Whether that means picking up something shiny and expensive (we won't judge), need a little time for yourself (you deserve it), or want to indulge in great food and wine (everything in moderation is our motto) we're rounded up a few things you should gift yourself this Valentine's Day—lovers be damned.
With a cut-out in the back—so your hair doesn't get messed up if you decide to change, of course—and a relaxed fit, this t-shirt dress is your Galentines Day go-to (so everyone knows what's really on your mind).
Sometimes it can be hard to justify expensive purchases that only benefit you, but sleeping solo doesn't mean forgoing luxurious pyjamas. Today's the day to treat yourself with this cult-classic Eberjay pyjama set.
If escaping from the world is your Valentine's Day plan, then there's no better way to do it than with a good book. We recommend last year's Giller Prize winner by Madeleine Thiern, Do Not Say We Have Nothing.
Make sure to take the time to check in with yourself this February 14th. Do you need a relaxing bath to ease tension? Could you use a little help managing hot flashes? Pick up the Saje Wellness Women's Wellness Remedy Kit for a dose of all-natural care.
Give yourself the gift that keeps on giving. Sliding your feet into these classic slippers made of supple shearling and you won't wish you were anywhere else. Put your feet up—today, and everyday after that—you deserve it!
What else spells indulgence than a super-luxe hair mask? Leave it on for at least 30 minutes (or however long your Netflix binge lasts) and wake up to smooth, voluminous hair that will have all eyes on you. We guarantee it will last longer than the one evening too.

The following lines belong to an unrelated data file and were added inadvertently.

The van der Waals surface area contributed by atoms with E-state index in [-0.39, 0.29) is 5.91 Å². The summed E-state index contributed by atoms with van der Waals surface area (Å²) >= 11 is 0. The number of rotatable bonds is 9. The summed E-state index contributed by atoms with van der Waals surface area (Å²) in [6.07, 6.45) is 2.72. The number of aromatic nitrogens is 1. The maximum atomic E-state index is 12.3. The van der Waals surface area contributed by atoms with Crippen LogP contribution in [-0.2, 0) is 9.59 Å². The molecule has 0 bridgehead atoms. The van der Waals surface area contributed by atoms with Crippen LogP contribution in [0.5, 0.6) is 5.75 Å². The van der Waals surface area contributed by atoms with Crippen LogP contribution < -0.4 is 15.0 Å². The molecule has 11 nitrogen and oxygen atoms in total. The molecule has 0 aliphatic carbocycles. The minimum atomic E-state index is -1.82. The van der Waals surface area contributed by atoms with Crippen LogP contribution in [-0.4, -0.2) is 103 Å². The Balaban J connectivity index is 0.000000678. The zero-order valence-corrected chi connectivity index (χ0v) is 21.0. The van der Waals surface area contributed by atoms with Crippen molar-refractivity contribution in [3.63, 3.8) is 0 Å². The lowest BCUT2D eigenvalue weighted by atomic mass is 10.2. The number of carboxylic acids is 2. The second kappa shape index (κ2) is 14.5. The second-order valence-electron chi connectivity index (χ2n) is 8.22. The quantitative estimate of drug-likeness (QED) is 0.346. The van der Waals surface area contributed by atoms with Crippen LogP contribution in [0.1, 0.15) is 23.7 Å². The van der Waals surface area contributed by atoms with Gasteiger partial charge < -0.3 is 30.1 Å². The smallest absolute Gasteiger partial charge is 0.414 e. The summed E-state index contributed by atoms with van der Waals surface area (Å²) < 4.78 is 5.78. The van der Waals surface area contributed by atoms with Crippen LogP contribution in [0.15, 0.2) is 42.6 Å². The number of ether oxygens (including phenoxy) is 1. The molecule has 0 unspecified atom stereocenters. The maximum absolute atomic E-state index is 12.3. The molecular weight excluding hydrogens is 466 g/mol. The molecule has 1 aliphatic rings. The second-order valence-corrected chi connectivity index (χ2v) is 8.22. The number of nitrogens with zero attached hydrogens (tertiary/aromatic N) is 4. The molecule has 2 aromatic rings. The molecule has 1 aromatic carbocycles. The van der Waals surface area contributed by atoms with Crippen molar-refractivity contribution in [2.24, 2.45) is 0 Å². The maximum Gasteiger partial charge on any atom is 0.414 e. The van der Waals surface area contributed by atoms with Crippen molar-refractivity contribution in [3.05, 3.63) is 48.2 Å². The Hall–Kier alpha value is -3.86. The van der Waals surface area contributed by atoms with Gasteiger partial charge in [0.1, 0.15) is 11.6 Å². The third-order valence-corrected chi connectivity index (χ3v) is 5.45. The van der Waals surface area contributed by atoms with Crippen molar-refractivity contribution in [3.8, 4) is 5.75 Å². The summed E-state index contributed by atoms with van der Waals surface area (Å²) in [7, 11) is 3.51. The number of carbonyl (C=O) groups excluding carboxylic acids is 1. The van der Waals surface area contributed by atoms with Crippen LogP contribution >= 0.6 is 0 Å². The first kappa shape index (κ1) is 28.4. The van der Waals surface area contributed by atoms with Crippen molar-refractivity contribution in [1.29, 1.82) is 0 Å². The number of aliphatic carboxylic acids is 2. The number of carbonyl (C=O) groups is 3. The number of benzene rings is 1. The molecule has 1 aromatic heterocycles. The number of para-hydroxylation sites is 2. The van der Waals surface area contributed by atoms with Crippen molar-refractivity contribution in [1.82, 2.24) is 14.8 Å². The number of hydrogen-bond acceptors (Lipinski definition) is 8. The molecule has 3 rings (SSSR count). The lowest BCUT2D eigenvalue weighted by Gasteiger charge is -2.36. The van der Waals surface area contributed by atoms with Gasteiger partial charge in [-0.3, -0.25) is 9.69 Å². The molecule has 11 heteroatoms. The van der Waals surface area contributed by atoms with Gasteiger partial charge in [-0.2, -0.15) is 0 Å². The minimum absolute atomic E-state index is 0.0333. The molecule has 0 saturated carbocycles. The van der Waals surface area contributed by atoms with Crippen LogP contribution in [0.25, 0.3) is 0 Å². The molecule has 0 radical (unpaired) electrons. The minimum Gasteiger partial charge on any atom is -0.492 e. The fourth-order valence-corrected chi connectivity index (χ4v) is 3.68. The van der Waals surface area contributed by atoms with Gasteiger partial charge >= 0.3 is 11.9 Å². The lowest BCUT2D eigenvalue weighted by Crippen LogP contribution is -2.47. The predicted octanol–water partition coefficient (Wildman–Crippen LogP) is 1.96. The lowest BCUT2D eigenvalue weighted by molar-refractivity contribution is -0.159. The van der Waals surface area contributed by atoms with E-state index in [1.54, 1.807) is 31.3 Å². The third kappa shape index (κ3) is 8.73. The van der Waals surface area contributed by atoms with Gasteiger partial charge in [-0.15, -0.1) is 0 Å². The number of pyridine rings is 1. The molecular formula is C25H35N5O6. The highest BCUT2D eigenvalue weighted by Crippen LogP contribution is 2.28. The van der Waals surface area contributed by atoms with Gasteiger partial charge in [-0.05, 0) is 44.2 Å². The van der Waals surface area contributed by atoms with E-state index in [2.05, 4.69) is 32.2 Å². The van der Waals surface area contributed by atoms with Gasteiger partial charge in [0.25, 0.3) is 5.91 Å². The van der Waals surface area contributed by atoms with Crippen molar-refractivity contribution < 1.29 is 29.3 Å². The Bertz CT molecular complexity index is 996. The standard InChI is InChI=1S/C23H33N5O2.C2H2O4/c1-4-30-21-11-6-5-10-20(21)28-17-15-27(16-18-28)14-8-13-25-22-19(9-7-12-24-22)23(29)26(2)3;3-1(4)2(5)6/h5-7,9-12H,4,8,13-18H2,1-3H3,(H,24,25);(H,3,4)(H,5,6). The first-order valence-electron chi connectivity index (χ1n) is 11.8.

We all know that sometimes it feels like our girlfriends really are our soul mates. Check local listings in your city for crafty events that you are your friends can enjoy together. If none are available near you, try grabbing your girls, a paint set from Michaels and a bottle of wine.
Whip up a dozen moist muffins on a leisurely Sunday morning. Or better yet, set out the muffin recipe ingredients the night before and let the first person up bake a batch for everyone. Most of these muffin recipes can be made in advance and frozen.
Your body needs some sugar to function, but Canadians, who consume the equivalent of 26 teaspoons of the sweet stuff every day, are probably overdoing it. We break down what too much sugar does to your body, and how you can cut back.
Good news for those with sweet tooths: Glucose is our main source of fuel, so, yes, we actually do need sugar in our diets. But don't get too excited— they're not all alike.
"All carbohydrate-containing foods, whether candy, pop, fruit, vegetables or grain products, break down into glucose in our bloodstream," says Patricia Chuey, a Vancouver-based registered dietitian. "But our bodies respond differently when we get sugar from nutrient-dense, fibre-rich foods, eaten as part of a balanced meal that contains protein, compared to 'empty' calories from zero-nutrient, fibre-less foods."